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The British constitution : a very short introduction / Martin Loughlin.

By: Loughlin, Martin.
Material type: materialTypeLabelBookSeries: Very Short Introductions ; 349. Publisher: Oxford, United Kingdom : Oxford University Press, 2013Edition: First edition.Description: xiii, 135 pages : illustrations ; 18 cm.Content type: text Media type: unmediated Carrier type: volumeISBN: 9780199697694 (pbk.); 0199697698.Subject(s): Constitutional history -- Great Britain | Great Britain -- Politics and governmentDDC classification: 342.41 LOU Online resources: Table of contents
Contents:
What constitution? -- Writing the constitution -- Parliamentary government -- The expansion and contraction of the English state -- Civil liberty -- Whither the constitution?
Summary: "Beginning with the Magna Carta in 1215, a number of documents--not one single document as in the United States--have constituted the British constitution. What are the main characteristics of Britain's peculiar constitutional arrangements? How has the British constitution altered in response to the changing nature of its state--from England, to Britain, to the United Kingdom? What impact has the UK's developing relations with the European Union caused? These are some of the questions that legal scholar Martin Loughlin investigates in this Very Short Introduction. He traces how the British constitution has grown organically, in response to changes in the economic, political, and social environment. By considering the nature and authority of the current British constitution, and placing it in the context of others, Loughlin reveals how the traditional idea of a constitution came to be retained, what problems have been generated as a result of adapting a traditional approach in a modern political world, and what the future holds for the British constitution."--Publisher's website.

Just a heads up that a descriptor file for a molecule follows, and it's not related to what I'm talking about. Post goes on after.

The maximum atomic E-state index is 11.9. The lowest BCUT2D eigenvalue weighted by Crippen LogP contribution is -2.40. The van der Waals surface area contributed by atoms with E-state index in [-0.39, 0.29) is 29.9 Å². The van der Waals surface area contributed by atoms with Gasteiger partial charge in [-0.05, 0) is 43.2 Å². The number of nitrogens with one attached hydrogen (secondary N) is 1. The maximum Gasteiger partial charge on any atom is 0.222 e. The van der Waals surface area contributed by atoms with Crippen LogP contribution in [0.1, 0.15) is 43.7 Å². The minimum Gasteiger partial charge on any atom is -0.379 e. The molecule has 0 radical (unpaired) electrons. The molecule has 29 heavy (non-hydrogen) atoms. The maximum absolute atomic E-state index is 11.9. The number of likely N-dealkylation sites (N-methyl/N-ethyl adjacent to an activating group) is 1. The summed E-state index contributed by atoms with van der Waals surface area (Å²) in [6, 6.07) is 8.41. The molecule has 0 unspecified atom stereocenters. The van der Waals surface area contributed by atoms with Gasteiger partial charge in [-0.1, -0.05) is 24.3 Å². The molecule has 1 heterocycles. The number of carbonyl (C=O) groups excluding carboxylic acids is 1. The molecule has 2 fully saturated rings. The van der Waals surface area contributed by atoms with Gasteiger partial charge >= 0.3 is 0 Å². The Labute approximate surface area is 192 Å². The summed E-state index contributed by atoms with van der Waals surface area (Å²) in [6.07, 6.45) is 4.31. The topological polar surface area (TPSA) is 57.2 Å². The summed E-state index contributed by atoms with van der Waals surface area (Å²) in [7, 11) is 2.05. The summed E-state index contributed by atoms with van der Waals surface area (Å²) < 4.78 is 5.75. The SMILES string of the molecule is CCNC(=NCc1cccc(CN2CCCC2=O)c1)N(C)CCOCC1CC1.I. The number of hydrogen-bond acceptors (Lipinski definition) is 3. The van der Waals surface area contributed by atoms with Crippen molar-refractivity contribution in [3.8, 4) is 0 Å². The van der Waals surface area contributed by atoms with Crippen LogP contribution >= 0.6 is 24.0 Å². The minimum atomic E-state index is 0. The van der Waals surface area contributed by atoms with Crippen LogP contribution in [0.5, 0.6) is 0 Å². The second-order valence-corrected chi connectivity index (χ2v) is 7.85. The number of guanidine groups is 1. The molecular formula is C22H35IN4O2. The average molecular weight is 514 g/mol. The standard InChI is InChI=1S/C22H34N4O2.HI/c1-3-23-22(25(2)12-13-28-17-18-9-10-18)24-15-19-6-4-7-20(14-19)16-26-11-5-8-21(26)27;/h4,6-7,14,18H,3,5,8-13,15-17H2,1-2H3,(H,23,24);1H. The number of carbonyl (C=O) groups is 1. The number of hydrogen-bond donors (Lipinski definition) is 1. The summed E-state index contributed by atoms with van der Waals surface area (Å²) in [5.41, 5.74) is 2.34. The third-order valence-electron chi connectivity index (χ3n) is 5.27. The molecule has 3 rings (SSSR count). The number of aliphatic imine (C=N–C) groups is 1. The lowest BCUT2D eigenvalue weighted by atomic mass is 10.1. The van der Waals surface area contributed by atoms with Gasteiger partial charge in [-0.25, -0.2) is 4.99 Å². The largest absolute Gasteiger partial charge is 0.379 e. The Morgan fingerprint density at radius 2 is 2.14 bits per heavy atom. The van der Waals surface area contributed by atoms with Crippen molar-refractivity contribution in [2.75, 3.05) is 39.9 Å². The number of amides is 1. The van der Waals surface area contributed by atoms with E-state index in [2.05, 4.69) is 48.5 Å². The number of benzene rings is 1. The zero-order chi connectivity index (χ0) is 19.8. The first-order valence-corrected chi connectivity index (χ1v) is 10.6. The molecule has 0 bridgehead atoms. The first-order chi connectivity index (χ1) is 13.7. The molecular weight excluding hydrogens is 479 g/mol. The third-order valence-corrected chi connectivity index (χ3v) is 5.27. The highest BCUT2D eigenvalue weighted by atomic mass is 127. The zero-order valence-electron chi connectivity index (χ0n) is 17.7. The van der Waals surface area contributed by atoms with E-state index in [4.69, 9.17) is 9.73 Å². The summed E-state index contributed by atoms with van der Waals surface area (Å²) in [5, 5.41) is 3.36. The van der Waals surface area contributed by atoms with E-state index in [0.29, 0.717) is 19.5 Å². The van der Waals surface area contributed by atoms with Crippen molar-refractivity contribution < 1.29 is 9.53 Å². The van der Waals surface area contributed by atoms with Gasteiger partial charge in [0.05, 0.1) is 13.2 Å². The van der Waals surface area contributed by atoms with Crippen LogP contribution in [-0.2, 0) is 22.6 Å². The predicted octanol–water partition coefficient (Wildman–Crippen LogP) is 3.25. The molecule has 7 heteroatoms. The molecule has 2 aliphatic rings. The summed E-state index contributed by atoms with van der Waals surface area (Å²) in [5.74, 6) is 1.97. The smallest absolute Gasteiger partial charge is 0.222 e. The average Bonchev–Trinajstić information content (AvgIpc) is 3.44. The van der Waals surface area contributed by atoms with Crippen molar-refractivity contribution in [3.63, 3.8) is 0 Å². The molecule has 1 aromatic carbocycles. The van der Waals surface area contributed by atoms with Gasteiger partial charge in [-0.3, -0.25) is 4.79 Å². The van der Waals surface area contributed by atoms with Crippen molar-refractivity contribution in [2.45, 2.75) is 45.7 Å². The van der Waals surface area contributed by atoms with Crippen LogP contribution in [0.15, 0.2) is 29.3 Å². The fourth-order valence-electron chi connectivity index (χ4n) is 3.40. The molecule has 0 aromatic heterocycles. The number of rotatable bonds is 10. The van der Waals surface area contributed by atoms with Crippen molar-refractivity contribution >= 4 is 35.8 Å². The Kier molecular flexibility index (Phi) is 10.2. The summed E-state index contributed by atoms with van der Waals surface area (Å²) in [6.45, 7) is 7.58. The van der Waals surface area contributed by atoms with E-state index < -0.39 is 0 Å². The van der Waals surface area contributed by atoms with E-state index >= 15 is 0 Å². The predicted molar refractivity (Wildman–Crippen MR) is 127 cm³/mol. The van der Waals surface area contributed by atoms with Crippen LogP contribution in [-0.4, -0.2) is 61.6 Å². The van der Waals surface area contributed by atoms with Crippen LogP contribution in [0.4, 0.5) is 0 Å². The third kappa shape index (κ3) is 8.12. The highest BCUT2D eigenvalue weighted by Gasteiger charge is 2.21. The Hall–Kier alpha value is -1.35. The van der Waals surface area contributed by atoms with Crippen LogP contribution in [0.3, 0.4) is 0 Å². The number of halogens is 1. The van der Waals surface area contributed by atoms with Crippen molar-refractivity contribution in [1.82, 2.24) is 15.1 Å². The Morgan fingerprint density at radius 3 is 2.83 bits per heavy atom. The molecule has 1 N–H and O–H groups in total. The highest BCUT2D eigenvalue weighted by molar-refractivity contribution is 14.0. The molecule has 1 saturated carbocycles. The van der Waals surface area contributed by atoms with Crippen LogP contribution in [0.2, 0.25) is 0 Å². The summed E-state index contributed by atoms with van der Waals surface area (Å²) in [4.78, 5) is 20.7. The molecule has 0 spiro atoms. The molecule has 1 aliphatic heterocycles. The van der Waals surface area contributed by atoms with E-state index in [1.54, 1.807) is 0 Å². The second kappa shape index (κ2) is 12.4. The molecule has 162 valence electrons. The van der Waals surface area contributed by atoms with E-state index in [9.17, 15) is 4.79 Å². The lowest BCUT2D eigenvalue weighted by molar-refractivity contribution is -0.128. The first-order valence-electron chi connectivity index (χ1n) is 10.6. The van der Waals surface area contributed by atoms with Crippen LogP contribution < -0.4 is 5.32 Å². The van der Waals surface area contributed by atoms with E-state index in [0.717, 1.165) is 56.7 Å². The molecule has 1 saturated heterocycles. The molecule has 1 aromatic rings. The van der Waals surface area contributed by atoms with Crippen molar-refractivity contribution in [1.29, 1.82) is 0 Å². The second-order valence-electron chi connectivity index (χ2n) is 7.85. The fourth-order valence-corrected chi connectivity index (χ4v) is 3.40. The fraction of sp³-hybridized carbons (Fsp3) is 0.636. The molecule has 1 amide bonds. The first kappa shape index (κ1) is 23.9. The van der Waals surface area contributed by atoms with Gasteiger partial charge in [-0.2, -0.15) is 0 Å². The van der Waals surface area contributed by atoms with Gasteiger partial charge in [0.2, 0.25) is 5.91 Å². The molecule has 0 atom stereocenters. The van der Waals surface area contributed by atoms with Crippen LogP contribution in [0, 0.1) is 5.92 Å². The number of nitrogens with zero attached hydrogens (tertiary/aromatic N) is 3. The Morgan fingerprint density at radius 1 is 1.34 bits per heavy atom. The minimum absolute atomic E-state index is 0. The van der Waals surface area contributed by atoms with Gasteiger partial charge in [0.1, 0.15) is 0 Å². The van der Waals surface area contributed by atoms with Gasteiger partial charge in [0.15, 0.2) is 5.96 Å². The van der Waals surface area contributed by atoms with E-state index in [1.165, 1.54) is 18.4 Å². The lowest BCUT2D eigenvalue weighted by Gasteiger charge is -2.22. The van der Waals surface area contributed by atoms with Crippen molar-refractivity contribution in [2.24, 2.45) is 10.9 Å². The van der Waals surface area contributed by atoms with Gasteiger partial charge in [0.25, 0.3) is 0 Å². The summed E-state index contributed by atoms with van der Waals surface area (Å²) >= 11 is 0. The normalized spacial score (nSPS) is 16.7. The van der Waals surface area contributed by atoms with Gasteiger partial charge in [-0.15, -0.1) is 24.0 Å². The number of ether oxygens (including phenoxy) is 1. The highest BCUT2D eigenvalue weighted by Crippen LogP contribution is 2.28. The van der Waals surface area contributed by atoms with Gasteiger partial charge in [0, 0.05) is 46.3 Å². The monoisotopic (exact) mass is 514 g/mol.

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Includes bibliographical references (pages 119-129) and index.

What constitution? -- Writing the constitution -- Parliamentary government -- The expansion and contraction of the English state -- Civil liberty -- Whither the constitution?

"Beginning with the Magna Carta in 1215, a number of documents--not one single document as in the United States--have constituted the British constitution. What are the main characteristics of Britain's peculiar constitutional arrangements? How has the British constitution altered in response to the changing nature of its state--from England, to Britain, to the United Kingdom? What impact has the UK's developing relations with the European Union caused? These are some of the questions that legal scholar Martin Loughlin investigates in this Very Short Introduction. He traces how the British constitution has grown organically, in response to changes in the economic, political, and social environment. By considering the nature and authority of the current British constitution, and placing it in the context of others, Loughlin reveals how the traditional idea of a constitution came to be retained, what problems have been generated as a result of adapting a traditional approach in a modern political world, and what the future holds for the British constitution."--Publisher's website.

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